Our Programmes



Sign up to our newsletter.

Follow ODI

Trade and economic transformation

Time (GMT +00) 11:00 12:30


Prof. Bernard Hoekman - Professor and Director, The Robert Schuman Centre for Advanced Studies, European University Institute

Arancha Gonzalez - Executive Director, International Trade Centre

Dr. Dirk Willem te Velde - Senior Research Fellow and Head of International Economic Development Group, ODI

Dr. Maximiliano Mendez-Parra - Research Fellow, ODI

Chris Barton - Director of International Affairs, Trade Policy & Export Control, UK's Department for Business (BIS)

On 14th-17th December 2015, the International Centre for Trade and Sustainable Development (ICTSD) hosted the Trade and Development Symposium (TDS) alongside the Tenth World Trade Organization Ministerial Conference in Nairobi. The Supporting Economic Transformation programme (SET) held a panel session at the TDS on the 17th December to discuss trade and economic transformation. The TDS was attended by global thought leaders, key private sector actors, active civil society groups, as well as high-level governmental and intergovernmental organisation representatives.

Key Points from Session

  • Trade is the single most powerful mechanism to reduce poverty and promote development.

  • Trade supports economic transformation and high quality growth. Economic transformation implies both moving resources between sectors (for example, from agriculture to manufacturing) known as structural change and also improving productivity within sectors (for example, from subsistence agriculture to high-value crops). Thus economic transformation includes, but is more than, industrialisation.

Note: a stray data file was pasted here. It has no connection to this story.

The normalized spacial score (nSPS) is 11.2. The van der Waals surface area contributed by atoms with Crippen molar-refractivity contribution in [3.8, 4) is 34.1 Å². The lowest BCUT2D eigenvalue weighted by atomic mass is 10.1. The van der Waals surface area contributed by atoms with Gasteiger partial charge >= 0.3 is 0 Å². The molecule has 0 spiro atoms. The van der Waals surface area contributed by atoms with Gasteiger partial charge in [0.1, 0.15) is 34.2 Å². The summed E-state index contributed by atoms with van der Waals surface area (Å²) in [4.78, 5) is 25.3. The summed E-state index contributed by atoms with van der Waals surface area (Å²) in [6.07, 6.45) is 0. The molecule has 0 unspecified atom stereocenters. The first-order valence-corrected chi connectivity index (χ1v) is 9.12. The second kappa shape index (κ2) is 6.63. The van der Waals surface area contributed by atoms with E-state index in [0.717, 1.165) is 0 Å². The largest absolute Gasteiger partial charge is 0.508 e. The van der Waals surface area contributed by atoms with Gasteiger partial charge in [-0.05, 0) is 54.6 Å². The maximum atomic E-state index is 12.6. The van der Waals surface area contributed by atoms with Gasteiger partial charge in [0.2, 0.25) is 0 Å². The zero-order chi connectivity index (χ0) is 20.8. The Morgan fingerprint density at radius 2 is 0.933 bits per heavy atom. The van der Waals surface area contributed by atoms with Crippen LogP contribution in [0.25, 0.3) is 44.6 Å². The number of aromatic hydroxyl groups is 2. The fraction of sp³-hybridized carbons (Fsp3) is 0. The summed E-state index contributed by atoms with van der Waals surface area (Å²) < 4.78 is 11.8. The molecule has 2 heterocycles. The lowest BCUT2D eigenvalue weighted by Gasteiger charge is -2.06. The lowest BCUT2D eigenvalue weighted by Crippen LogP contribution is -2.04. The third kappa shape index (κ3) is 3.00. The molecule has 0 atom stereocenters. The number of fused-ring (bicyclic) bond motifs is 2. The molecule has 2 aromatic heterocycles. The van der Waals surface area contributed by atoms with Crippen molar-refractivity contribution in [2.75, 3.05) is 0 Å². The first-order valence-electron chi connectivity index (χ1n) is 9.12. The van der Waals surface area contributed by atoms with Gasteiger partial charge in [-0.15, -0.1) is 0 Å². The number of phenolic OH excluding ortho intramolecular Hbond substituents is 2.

• Ideas matter in the debate on trade and economic transformation. Countries have not been able to transform economically without focusing on trade and competitiveness and there is no role for concepts such as infant industry protection.

  • There has been a negative perception on the role of services in economic transformation, but recent data suggest that services are a major contributor to employment. Exports of services have grown faster than exports of goods, and services from developing countries are increasingly becoming intermediates. In many countries value addition from services in goods exports is greater than exports of services.

  • There is a robust relationship between services productivity and performance of manufacturing and merchandise trade.

The full event report can be read here.


​Economic growth is necessary for development. The increase in the quantity of resources available to produce and/or distribute is essential in the development process. However, economic growth alone does not guarantee all development objectives. The quality of economic growth matters, and it essential for sustained development that growth involves some form of economic transformation.

Trade can be a powerful channel to mobilise resources from low to high productivity sectors and to improve productivity within sectors. The Supporting Economic Transformation (SET) programme has explored the links between trade, trade policy and economic transformation. Trade helps to diversify production, discover and develop new productive capabilities and to increase domestic value added.

Services are becoming increasingly important in world trade. Moreover, as services are an important component of the production processes, the trade and production structure, in value added terms, become similar. The SET programme is studying in depth the links between trade in services and economic transformation.

This event was livestreamed on the TDS/ICTSD website and a recording is available on the SET Website.

For more information about the event please contact Sonia Hoque ([email protected]).

Hilton Nairobi, Kenya